Everyone lies – fact. How to see through it and know where you stand.
The average person is lied to, on average, up to 200 times a day. Family, friends, colleagues and merchants lie all the time. I know the gods had no trouble dealing with liars but the art of spotting deception is a vital skill you need in today’s society which is cluttered with spam and fake friends requesting help when stranded abroad, identity theft, desperate employees and people looking to jump on the Payment Protection Insurance (PPI) claim compensation bandwagon.
Is there really a problem?
The statistics on the subject speak for themselves. Apparently children as young as six months learn to deceive. Dr. Vasudevi Reddy from the University of Portsmouth undertook a study of 50 children & parents. She found that deception was visible in children who sought attention by pretending to laugh or cry when there was no reason to do so.
Studies by Aldert Vrij found up to 82% of lies went undetected. Huston, we have a problem…
But I can tell if someone is lying, I think.
Studies show we can usually detect someone is lying only 54% of the time. This is only just better than flipping a coin and taking a guess – shocking but true. However, just to add the statistics, apparently judges, police and custom officers are no better at spotting deception.
Paul Ekman and Maureen O’Sullivan made a few fraudsters happy when they published a study in the American Psychologist. This suggested that only detectives consistently fared better than the 54% average.
Most people (72%) believe they can spot a liar by looking at their eyes. Avoiding eye contact is often cited as a sign of deception. However, this is untrue! Charles Bond conducted a study that suggested people engaged in normal conversation only make direct eye contact 30 to 60% of the time.
Decipher the deception
There are various websites, books, research papers and even television programs (Lie To Me ring ant bells?) which provide us with some useful hints. However, here are the best:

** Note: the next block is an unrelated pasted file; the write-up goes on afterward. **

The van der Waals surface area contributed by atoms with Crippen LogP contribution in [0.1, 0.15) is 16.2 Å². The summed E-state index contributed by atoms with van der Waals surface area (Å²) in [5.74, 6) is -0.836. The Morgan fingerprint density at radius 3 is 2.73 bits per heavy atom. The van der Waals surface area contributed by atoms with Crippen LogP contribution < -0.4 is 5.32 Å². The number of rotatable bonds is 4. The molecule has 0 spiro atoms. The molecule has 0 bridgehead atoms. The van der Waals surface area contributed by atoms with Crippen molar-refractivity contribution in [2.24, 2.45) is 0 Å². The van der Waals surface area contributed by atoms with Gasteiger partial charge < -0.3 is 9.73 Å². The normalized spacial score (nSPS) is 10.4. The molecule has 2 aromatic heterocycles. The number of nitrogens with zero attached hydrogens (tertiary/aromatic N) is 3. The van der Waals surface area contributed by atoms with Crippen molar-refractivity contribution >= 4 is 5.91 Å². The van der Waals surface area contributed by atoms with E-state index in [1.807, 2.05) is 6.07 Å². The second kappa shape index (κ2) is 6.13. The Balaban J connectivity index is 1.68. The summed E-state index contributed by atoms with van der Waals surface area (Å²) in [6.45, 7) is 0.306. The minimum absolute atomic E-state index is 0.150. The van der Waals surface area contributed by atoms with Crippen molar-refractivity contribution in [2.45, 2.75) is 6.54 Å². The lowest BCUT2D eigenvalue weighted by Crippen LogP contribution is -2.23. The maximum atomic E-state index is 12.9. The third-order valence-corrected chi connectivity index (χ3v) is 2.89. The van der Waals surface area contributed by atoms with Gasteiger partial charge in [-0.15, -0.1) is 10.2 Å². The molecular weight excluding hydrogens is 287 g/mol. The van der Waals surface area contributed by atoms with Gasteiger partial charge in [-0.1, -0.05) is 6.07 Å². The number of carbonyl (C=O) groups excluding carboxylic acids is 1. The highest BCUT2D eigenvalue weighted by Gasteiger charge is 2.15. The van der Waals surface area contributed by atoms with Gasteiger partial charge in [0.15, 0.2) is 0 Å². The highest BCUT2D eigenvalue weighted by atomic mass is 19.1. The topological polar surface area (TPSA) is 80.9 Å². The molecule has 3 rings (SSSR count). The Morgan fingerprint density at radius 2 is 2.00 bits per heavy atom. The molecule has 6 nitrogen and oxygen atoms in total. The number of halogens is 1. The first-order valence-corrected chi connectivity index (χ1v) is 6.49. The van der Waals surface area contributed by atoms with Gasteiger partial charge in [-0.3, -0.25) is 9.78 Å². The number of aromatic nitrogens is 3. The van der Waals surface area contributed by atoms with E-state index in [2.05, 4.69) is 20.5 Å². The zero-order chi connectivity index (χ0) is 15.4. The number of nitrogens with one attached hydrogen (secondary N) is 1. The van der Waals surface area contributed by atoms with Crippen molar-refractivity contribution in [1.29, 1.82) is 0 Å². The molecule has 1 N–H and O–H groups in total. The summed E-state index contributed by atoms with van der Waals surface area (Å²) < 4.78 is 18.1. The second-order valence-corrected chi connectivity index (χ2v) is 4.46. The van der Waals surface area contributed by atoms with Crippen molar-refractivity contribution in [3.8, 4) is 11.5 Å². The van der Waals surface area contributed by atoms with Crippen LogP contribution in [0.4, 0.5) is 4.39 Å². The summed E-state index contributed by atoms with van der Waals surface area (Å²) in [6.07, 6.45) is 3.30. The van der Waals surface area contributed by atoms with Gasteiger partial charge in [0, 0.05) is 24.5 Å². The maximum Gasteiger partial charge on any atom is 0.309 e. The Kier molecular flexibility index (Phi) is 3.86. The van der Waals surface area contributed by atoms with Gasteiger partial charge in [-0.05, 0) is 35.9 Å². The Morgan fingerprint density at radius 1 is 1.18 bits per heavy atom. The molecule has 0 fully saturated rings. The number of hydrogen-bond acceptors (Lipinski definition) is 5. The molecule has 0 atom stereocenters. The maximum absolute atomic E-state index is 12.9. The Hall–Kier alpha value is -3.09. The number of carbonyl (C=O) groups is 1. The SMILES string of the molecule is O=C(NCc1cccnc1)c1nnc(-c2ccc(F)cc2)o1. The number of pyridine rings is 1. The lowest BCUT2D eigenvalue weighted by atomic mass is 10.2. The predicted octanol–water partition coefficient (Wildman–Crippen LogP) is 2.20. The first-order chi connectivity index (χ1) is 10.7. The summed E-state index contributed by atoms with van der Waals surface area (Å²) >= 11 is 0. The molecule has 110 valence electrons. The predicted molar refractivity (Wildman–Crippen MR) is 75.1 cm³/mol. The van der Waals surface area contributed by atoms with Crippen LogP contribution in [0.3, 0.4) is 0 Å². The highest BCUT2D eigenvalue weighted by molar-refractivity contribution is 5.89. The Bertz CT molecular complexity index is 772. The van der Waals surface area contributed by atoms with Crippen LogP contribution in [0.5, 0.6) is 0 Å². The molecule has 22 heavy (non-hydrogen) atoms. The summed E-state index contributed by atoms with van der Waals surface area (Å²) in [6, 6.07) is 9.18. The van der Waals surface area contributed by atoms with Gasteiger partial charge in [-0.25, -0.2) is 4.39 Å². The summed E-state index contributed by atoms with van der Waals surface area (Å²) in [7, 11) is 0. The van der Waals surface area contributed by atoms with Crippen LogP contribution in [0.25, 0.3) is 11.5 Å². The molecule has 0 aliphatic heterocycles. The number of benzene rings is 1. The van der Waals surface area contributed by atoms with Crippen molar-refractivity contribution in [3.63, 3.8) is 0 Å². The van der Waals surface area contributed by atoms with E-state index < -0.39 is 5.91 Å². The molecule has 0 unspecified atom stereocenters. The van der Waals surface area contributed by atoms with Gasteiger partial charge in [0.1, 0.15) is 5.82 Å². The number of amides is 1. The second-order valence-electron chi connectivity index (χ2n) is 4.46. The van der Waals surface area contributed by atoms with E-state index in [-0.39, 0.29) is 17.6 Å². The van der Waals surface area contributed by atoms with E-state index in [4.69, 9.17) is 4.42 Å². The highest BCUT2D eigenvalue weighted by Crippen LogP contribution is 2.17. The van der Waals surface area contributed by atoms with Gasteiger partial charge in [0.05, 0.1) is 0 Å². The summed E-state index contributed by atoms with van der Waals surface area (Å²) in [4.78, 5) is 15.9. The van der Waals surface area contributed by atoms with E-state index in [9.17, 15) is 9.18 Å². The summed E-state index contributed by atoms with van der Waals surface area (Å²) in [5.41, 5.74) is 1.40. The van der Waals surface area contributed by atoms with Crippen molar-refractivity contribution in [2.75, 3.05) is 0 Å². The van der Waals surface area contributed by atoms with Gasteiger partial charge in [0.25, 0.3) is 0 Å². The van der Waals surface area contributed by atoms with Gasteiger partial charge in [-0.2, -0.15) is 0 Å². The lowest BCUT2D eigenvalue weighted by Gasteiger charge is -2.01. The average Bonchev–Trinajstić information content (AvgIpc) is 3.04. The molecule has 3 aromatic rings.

The first rule is to watch the face.
Our face shows what we are thinking, feeling and intending.
1. Genuine facial expressions are always symmetrical
Smiles or frowns – we reveal our true feelings using both sides of our face. So if a colleague shows sign of surprise on one side of his face, chances are he already knew what you just told him!
2. Involuntary movements around the eyes are the difference between a genuine and fake smile
Genuine smiles have upward-turned corners of the mouth, and narrowing of the eyelids to create crow’s feet. We can manipulate the muscles to create half a smile, but it’s impossible to create muscle movements at the top of the eyes. So if a smile doesn’t activate the crow’s feet – beware!
Did you know 80% of communication is non-verbal? Body language makes up to 65% of our interaction with others. Only 7% of how we communicate is through words.
1. The hands are the most expressive part of the body
Hands are used to emphasise speech – typically referred to as illustrators or wands. Look out for people who don’t use gestures when telling a story, unnatural movements, OTT gestures and folded arms, which demonstrate resistance.
2. The head
As the part of the body responsible for housing our brain, it’s a good place to concentrate on when face-to-face. When concentrating on other things the head is prone to nodding yes even if we say no. Look out for this in the news – no surprise that politicians do this often!
Lying is hard work – may sure you listen to what is being said and be aware of these common flaws
1. Guarded tones and responses
If a colleague responds by lowering his voice and says what do you mean? Deception could be formulating. This guarded approach would suggest they were concealing something – it could be the honest answer or his attitude towards you asking the question in the first place.
2. Overemphasising honesty
“To tell you the truth…” “Honestly…” “I swear to you…” all examples of people attempting to re-affirm, to themselves, that they need to appear genuine but most of the time they are hiding something. There is no need to use the phrases if you are being honest – listen out for such key words!
Knowledge is power
There is plenty of information out there that will help you see through the world of deception. Use these skills to enhance your position without having to go to Jeremy Kyle and take a lie-detector test.